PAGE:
Ključica, the largest and most beautiful medieval fortress in the Krka River basin, and today the best preserved, was erected on an uneven, steep cliff on the bank of the Čikola River.

The medieval fortress called Ključica or Ključ is located on the right bank of the canyon of the Čikola River, a kilometre from its influx into the Krka River. It belonged to the system of fortifications that were built by the Croatian noble Nelipić family in the period when they ruled over the area of the Miljevci region. Ključica was mentioned directly for the first time in 1333, when the Venetian authorities demanded that Izan (Ivan) Nelipić of Ključ (comiti Ysano de Clavi) compensate the Šibenik district for the damage caused by his looting attacks, and that he release the captured citizens from Šibenik. After Ivan’s death, Ključica for some time remained the seat of his son, Konstantin, who was mentioned in 1337 as the prince of Ključ (Constantino comiti Cluci). In the first half of the 14th century, the forces from Šibenik succeeded in breeching the ramparts and setting fire to the fortress. Although it was badly damaged, it was not destroyed. After lengthy battles, negotiations began in 1343 between the opposed sides. A peace treaty from 1345 required the Nelipić family to demolish the new tower at Ključica, causing Konstantin to move his seat from Ključica to Nečven for reasons of security. He left Ključica to his Nelipić relatives from Cetina prior to 1408. At that point, the Croatian-Hungarian King Sigismund, for the sake of reconciliation with the Nelipić family, and “in the name of a new donation“, granted Prince Ivaniš Nelipić the town of Ključ in the Promina dictrict (in districtu Oprominie). The importance of Ključica can be seen in a document from 1450, where it was noted that Venice was prepared to pay 500 ducats, even up to 1000 ducats for its demolition, or to give the ban 200 ducats if the fortress was handed over to the citizens of Šibenik.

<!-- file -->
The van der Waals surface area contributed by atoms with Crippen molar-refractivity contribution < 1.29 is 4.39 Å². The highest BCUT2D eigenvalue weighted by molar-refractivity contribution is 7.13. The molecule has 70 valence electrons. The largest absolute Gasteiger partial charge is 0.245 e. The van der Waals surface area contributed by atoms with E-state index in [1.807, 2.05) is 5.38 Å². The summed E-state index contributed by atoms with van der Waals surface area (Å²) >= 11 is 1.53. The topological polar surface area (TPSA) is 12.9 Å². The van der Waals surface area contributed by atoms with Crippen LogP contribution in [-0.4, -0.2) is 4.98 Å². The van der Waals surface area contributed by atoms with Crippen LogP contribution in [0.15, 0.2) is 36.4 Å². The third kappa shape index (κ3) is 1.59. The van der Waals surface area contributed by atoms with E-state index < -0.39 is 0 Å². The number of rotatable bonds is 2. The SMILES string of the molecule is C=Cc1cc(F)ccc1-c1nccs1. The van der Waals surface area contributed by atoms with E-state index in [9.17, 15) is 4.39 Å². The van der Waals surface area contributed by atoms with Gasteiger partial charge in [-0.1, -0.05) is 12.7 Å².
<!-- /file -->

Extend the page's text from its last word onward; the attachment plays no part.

At the beginning of the 16th century, the Šibenik and Drniš areas were more and more frequently exposed to attacks by the Ottomans, who thoroughly robbed and looted them. The local inhabitants fled to the fortified cities or to the islands of Šibenik. Around 1522, the Turks occupied almost all the entire hinterland of Šibenik, including Ključica among other places, which remained in their possession up to the Candian War in 1648. Although the fortress, along with some of the other lost territory, was returned to them in negotiations, the Turks abandoned it. It lost its strategic importance, while because of its inaccessible location it remained almost entirely preserved.

Ključica has a rectangular shape. It consists of the fortification and an enclosed suburbium. Within the ramparts are preserved the walls of a multi-story palace, a single story building of unknown purpose, and auxiliary buildings leaning against the northern and northeastern walls. The wall of the suburbium was for the most part preserved, together with the courtyard gates below the western tower, and the remains of fortified gates in the southwestern corner of the courtyard.

Archaeological excavations were undertaken in the southeastern and northern parts of the fortress. Various finds came to light in the investigations: local pottery and fine majolica (13th – 15th cent.), fragments of Gothic architectural elements, fragments of glass, stone projectile balls, and metal objects, predominated by forged iron nails of various dimensions. At the same time as the archaeological excavations, preservations activities were carried out on the architectural remains.






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